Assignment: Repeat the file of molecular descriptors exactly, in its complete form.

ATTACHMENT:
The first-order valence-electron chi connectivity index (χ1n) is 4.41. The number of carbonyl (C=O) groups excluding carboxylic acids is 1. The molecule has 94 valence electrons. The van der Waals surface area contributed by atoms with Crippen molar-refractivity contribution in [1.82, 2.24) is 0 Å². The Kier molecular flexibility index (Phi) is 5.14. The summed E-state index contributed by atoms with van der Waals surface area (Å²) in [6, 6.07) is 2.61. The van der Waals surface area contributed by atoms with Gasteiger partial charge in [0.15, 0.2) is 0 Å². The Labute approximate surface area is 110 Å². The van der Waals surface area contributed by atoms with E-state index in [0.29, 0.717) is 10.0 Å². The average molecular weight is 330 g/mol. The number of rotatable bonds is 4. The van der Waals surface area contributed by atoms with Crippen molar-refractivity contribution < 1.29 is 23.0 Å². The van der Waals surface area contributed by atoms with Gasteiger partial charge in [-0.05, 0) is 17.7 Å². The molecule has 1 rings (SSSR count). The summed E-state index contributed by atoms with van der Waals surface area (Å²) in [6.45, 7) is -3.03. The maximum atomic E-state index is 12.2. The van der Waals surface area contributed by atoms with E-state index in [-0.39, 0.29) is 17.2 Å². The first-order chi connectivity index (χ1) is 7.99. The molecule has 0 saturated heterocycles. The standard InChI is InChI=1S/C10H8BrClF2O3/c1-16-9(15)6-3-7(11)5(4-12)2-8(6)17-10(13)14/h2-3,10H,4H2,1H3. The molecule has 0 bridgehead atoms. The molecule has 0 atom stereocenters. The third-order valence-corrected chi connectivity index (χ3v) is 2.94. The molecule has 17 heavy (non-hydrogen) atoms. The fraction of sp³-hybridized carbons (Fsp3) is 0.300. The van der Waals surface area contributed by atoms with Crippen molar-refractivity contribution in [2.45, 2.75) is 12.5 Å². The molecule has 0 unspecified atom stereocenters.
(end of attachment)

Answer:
The first-order valence-electron chi connectivity index (χ1n) is 4.41. The number of carbonyl (C=O) groups excluding carboxylic acids is 1. The molecule has 94 valence electrons. The van der Waals surface area contributed by atoms with Crippen molar-refractivity contribution in [1.82, 2.24) is 0 Å². The Kier molecular flexibility index (Phi) is 5.14. The summed E-state index contributed by atoms with van der Waals surface area (Å²) in [6, 6.07) is 2.61. The van der Waals surface area contributed by atoms with Gasteiger partial charge in [0.15, 0.2) is 0 Å². The Labute approximate surface area is 110 Å². The van der Waals surface area contributed by atoms with E-state index in [0.29, 0.717) is 10.0 Å². The average molecular weight is 330 g/mol. The number of rotatable bonds is 4. The van der Waals surface area contributed by atoms with Crippen molar-refractivity contribution < 1.29 is 23.0 Å². The van der Waals surface area contributed by atoms with Gasteiger partial charge in [-0.05, 0) is 17.7 Å². The molecule has 1 rings (SSSR count). The summed E-state index contributed by atoms with van der Waals surface area (Å²) in [6.45, 7) is -3.03. The maximum atomic E-state index is 12.2. The van der Waals surface area contributed by atoms with E-state index in [-0.39, 0.29) is 17.2 Å². The first-order chi connectivity index (χ1) is 7.99. The molecule has 0 saturated heterocycles. The standard InChI is InChI=1S/C10H8BrClF2O3/c1-16-9(15)6-3-7(11)5(4-12)2-8(6)17-10(13)14/h2-3,10H,4H2,1H3. The molecule has 0 bridgehead atoms. The molecule has 0 atom stereocenters. The third-order valence-corrected chi connectivity index (χ3v) is 2.94. The molecule has 17 heavy (non-hydrogen) atoms. The fraction of sp³-hybridized carbons (Fsp3) is 0.300. The van der Waals surface area contributed by atoms with Crippen molar-refractivity contribution in [2.45, 2.75) is 12.5 Å². The molecule has 0 unspecified atom stereocenters.